Score – ★★★

1×17 – “Blue Shadow Virus”
1×18 – “Mystery of the Thousand Moons”

In some ways, this adventure felt like a sequel to The Phantom Menace with the action focused on Naboo and the return of supporting characters such as Captain Typho and the Gungans. While the mad professor responsible for the Blue Shadow Virus felt more like a Dr. Frankenstein homage than a legitimate Star Wars creature, I still enjoyed the dramatic tension of the story as Ahsoka, Amidala and Jar-Jar depended on Anakin and Obi-Wan to find the cure before they succumbed to the disease. I have no idea how Obi-Wan didn’t spot Anakin’s clear devotion to Padme – it seemed so obvious in this episode that it made him look somewhat incompetent to not notice, or even comment on it. That said, this was a fun adventure with two tonally different episodes that complimented each other perfectly.

Score – ★★★★ ½ Stars


1×19 – “Storm over Ryloth”
1×20 – “Innocents of Ryloth”
1×21 – “Liberty on Ryloth”

This trilogy of episodes centred on Ryloth connected together almost seamlessly to showcase different perspectives of the same conflict, with episodes dedicated to showcasing both aerial and ground combat. I preferred the sequences set on the ground, particularly Obi-Wan’s attempts to free innocent slaves from captivity, although it was equally cool to see Mace Windu in a leading role in “Liberty on Ryloth”. These episodes felt important, not just because they represent a climactic victory for the Republic, but because they also tie into later spin-offs such as the novel “Lords of the Sith” and the sister series “Rebels”, thanks to the character of Cham Syndulla.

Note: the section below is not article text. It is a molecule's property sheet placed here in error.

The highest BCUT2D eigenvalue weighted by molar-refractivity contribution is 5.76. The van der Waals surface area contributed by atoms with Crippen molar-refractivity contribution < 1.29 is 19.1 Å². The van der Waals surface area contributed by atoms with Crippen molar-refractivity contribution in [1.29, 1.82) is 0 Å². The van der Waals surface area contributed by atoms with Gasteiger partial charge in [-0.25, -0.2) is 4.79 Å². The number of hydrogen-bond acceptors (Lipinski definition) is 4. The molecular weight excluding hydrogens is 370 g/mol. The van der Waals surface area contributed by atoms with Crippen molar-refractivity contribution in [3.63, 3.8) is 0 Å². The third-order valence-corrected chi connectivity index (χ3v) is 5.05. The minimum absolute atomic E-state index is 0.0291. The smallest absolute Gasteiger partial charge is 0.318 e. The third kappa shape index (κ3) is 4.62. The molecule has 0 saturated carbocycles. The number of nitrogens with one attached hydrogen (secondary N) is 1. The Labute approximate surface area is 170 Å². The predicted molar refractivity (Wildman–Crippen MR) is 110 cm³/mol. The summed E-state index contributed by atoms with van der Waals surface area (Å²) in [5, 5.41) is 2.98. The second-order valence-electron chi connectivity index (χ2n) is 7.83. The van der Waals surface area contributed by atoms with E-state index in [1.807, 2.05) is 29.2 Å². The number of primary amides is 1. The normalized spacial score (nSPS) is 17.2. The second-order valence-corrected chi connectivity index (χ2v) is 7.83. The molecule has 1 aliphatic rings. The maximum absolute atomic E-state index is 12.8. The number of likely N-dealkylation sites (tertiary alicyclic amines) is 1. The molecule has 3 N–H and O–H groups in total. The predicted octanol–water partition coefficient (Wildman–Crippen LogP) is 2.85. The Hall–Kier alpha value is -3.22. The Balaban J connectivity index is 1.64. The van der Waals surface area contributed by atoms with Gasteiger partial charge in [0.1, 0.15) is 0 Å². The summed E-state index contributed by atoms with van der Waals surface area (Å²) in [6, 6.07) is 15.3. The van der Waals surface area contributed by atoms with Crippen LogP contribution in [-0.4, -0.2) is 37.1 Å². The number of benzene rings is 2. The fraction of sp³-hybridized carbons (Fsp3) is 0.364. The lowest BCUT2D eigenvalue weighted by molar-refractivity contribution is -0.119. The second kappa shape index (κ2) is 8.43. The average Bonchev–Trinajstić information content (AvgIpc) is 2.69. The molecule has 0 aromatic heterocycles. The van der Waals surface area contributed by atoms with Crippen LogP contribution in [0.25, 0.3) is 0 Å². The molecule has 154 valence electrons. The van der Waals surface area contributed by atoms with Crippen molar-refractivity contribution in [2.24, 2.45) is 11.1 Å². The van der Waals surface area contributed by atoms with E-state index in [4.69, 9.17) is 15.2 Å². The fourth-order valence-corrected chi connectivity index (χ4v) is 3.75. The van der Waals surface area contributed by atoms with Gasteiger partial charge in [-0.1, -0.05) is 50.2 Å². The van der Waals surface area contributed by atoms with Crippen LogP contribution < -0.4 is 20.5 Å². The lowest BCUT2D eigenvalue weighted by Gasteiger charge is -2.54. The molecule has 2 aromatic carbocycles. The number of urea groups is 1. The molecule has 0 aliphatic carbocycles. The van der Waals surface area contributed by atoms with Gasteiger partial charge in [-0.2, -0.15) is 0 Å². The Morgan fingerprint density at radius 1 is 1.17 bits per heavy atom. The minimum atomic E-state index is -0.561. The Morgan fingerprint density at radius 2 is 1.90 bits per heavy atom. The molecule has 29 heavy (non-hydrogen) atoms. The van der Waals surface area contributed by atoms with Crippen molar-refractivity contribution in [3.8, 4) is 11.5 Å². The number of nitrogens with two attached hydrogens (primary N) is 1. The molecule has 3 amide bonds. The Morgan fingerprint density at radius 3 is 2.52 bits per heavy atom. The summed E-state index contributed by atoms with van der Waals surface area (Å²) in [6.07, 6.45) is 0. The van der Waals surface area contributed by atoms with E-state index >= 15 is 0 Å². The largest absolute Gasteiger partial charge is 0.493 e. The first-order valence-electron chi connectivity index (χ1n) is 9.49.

Score – ★★★★

1×22 – “Hostage Crisis”

This standalone episode acts as a teaser for the second season, introducing the cast of bounty hunters who will be causing havoc during the Clone Wars. It also picks up on plot threads from The Clone Wars movie, with Ziro the Hutt making a reappearance. The unpredictable nature of the bounty hunters is a breath of fresh air, with Cad Bane and Aurra Sing standing out as particular highlights. There were also some interesting scenes between Anakin and Padme, offering a glimpse into their relationship that feels more authentic than any of their scenes in Attack of the Clones. Exciting and tonally different from the rest of Season One, “Hostage Crisis” is an odd choice for the season finale, especially considering the climactic nature of the ‘Ryloth’ trilogy before it, but it definitely succeeds in building anticipation for the next season.

Score – ★★★★


Overall, Season One works as a solid introduction to the Clone Wars conflict with enough variation in its stories to ensure the audience is engaged. I particularly liked the rotating guest cast of Jedi and recognisable characters, and the Clones were developed a lot more than I expected. Ultimately, I preferred the ground troop stories over the space combat ones which reflects the elements of Star Wars I enjoy. There’s something that still sends shivers down my spine about a lightsaber being fired up and the hum as it cuts through the air. It’s clear from this first batch of episodes that the creative team working on them have a deep affection for the Star Wars universe, and there is such a rich attention to detail here – even to the point where they seem to cherish Jar Jar Binks and are dedicated to redeeming him. While this first season lacks any over-arching theme like later seasons will, it is still a strong debut for one of the most beloved Star Wars spin-offs ever made. A perfect fit between Attack of the Clones and Revenge of the Sith, there really is no excuse for missing out on these adventures.

Season One Score – ★★★★


Star Wars: The Clone Wars – Season One is available on DVD and Blu-Ray from Amazon, or it can be watched on-demand from the Disney Life streaming service.